The Evolution of Re-Engineering Chinese “Takeout”

August 10, 2008

Since I embarked on my “course correction” in October of 2007 and becoming 67 pounds lighter, and with Rachel herself carrying 50lbs less — we’ve been doing a lot of Asian-inspired stir-fry cooking at home as our “go to” typical dinner when we are very hungry but want to eat something healthy. Where we used to order from our favorite Chinese American local delivery places, we now cook our own healthier, albeit different versions, with higher amounts of vegetable and protein content and much less fat. To be perfectly honest, I actually prefer eating this way now, even though I really miss my egg rolls, fried rice, lo mein, and egg foo young soaked in gravy.

The photos I am going to show you should give you an idea of how we’ve been approaching our typical, non food porn meals. You will notice a common theme is that we incorporate a lot of green vegetables as well as tofu in our cooking, and many of our sauces are stock based. We also now use a large, nonstick wok and “paint” it with a small amount sesame oil using a silicone basting brush instead of free-pouring oil, which also cuts down on the fat content quite a bit. We also use a lot of alternative whole grains to just plain brown rice as the beds for our stir fries, such as Quinoa, Kamut, or Barley.

Beef with Oyster Sauce by you.

Here is one of the earliest attempts to actually “re-create” a takeout dish, Beef with Oyster Sauce and Chinese Broccoli. Note that we are now using portioned controlled amounts of brown rice instead of white rice.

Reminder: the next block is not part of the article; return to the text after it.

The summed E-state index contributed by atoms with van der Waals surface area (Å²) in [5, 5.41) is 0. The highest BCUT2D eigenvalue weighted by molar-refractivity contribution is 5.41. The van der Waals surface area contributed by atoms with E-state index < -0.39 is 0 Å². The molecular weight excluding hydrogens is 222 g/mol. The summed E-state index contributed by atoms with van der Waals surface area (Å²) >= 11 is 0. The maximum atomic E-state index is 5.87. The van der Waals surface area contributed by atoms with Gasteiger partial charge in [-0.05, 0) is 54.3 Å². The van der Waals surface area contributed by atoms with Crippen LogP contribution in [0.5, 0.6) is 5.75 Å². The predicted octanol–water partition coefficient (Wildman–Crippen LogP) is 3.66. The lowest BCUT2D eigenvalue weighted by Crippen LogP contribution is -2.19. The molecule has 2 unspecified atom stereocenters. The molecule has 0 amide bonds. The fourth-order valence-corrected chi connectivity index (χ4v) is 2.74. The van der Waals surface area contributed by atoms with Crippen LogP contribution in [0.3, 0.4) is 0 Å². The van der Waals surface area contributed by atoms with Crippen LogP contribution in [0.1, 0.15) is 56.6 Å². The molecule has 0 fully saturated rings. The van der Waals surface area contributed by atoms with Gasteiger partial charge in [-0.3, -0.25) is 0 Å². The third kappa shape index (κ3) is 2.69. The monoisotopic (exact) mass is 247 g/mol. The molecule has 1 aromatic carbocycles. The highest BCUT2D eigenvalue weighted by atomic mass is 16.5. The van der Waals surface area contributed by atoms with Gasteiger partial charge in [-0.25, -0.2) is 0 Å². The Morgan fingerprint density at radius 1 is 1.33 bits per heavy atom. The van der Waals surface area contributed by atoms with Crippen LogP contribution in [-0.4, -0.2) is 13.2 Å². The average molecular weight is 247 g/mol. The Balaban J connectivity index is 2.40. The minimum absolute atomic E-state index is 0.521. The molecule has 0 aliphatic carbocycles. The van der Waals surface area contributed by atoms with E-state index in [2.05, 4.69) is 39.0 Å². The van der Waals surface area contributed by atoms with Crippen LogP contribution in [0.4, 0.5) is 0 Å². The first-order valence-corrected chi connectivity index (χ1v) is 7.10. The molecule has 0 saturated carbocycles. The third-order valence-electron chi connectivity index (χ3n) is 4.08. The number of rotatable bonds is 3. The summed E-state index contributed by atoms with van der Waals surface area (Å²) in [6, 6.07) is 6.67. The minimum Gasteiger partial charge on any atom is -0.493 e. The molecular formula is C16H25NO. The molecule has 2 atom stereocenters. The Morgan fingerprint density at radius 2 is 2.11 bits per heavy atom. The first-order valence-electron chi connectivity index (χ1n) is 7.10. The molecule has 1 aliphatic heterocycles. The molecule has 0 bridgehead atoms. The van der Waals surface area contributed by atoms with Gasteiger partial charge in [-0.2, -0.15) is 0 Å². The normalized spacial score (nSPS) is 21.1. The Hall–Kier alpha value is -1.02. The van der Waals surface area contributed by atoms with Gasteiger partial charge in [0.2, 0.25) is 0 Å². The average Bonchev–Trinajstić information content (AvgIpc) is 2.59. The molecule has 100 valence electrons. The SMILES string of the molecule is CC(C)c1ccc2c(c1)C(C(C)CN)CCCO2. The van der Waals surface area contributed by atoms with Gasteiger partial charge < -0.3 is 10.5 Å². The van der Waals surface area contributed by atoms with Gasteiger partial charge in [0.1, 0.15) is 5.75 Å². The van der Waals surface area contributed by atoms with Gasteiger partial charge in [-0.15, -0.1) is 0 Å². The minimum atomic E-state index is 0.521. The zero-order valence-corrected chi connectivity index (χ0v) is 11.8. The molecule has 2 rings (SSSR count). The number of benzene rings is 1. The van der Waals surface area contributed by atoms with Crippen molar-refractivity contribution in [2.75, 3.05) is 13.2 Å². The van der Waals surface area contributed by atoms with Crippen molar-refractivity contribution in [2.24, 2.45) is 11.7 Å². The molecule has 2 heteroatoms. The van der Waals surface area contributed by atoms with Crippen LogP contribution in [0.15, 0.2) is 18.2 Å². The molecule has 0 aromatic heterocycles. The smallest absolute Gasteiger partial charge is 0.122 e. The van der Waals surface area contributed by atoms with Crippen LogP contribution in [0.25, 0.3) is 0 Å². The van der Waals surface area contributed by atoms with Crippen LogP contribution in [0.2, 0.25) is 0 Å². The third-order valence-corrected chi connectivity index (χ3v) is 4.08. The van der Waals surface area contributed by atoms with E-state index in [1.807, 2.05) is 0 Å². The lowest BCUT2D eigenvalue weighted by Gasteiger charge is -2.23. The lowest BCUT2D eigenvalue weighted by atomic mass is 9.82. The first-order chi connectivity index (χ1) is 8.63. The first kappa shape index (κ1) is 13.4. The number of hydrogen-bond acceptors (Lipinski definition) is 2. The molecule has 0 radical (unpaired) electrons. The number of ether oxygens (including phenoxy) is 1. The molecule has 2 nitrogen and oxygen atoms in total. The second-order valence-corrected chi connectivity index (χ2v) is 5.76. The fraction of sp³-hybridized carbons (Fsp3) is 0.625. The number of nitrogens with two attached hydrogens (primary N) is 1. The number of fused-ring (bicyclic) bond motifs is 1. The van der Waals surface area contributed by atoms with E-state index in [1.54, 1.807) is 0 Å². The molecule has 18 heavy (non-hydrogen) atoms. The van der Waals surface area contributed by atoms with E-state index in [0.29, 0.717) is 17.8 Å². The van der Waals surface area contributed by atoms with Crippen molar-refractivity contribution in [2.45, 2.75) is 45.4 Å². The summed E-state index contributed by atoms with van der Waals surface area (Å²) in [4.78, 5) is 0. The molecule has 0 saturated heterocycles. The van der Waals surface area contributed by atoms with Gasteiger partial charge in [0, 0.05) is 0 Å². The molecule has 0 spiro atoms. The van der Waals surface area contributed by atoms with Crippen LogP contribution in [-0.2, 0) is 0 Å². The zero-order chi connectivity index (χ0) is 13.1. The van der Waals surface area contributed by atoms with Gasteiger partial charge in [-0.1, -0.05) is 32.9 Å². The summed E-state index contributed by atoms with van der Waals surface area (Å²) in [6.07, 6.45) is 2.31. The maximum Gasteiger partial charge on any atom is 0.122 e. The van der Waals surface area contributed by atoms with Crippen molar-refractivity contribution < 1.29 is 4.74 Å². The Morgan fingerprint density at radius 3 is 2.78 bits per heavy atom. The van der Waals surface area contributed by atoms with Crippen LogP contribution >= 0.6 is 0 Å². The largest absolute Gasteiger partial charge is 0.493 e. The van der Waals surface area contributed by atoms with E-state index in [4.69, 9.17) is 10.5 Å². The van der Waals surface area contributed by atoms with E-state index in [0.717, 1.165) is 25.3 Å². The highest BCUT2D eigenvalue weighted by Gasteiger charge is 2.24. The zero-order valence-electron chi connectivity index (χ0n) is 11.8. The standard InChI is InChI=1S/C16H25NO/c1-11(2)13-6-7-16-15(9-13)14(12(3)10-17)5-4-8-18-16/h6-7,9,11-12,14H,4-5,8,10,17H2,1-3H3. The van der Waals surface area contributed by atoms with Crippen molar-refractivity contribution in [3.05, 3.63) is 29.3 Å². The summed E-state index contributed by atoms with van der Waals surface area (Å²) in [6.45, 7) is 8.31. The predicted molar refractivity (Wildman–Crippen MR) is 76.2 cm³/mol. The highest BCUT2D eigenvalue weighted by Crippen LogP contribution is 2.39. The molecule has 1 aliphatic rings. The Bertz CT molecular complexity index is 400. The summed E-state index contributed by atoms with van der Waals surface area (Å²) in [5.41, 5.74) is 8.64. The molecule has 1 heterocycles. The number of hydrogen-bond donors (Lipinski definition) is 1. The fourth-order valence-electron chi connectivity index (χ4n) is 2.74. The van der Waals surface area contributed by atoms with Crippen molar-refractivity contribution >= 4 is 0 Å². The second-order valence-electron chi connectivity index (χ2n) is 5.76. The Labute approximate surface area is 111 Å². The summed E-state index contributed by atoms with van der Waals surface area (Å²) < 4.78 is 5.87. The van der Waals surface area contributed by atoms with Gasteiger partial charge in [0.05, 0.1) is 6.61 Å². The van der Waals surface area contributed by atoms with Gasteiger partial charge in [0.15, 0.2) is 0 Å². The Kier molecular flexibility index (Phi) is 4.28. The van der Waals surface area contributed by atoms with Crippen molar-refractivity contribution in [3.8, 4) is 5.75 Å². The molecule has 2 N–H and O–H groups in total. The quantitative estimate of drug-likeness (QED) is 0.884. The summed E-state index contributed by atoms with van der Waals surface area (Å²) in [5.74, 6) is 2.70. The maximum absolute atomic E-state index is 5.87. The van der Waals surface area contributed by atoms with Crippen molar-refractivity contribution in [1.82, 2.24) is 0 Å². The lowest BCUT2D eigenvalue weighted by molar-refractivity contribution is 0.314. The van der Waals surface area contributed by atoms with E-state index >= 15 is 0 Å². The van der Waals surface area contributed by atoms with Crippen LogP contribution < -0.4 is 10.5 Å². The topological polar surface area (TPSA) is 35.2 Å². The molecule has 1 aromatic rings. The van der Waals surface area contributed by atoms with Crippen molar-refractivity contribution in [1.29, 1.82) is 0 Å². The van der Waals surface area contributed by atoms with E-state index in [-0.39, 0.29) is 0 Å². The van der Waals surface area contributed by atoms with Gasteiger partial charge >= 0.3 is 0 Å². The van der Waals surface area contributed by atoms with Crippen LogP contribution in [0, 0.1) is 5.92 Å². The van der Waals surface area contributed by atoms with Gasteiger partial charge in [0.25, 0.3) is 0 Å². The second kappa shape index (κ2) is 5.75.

Click on the “Read the rest of this entry” link below for more.

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Remembering China 46: “House Special” Spicy Capsicum Saute

May 4, 2008

When a favorite restaurant dies, you undergo a bereavement process as a former patron. You try to replace it with another one, usually failing to do so. Then occasionally, you come across a dish at another place that tastes familiar, but doesn’t -quite- get there. You see glimmerings of the original, enough to make you do a double take, but then you come to your senses and again realize you are someplace else. Its like walking down the street and seeing someone who resembles another person who has been dead for years, or playing with another person’s pet that looks remarkably similar to one of yours which passed away. You tear up a bit, think about the good times, and then move on.

Such as it is with my favorite Chinese restaurant, China 46, which closed down in September of 2007. I haven’t taken this loss particularly well, as there were a lot of dishes that were prepared there that I cannot get at any other Shanghai/Sichuan restaurant I’ve been to, and this includes the very good local newcomers such as Chengdu 1 and Petite Soochow, which I recommend heartily. I thought I had moved on until I had this dish recently at China Palace restaurant, a small authentic Chinese place in Durham, North Carolina:

Spicy Capsicum Pepper Saute with Pressed Tofu, from China Palace restaurant in Durham, NC.

This dish closely resembles another dish at China 46 restaurant, which was called “House Special Saute” and consisted of ground pork with finely chopped Chinese green peppers and pressed tofu, in a spicy Sichuan hot bean sauce. The China Palace version here is excellent, using julienne pressed tofu and shredded pork, but it is not the same — the China 46 one was drier and less saucy and a much finer dice.

Once I had this dish, I was committed to faithfully replicating the China 46 version, at least as close as to it I could recall. I don’t have original photos of the dish I am trying to replicate, so I am just going from memory here.

Spicy Sichuan Capsicum Saute, fondly remembered and re-created from the late China 46 restaurant in Ridgefield Park, NJ.

Re-Create this fantastic Sichuan dish in your own home. Click on the “Read the rest of this entry” link below for more.

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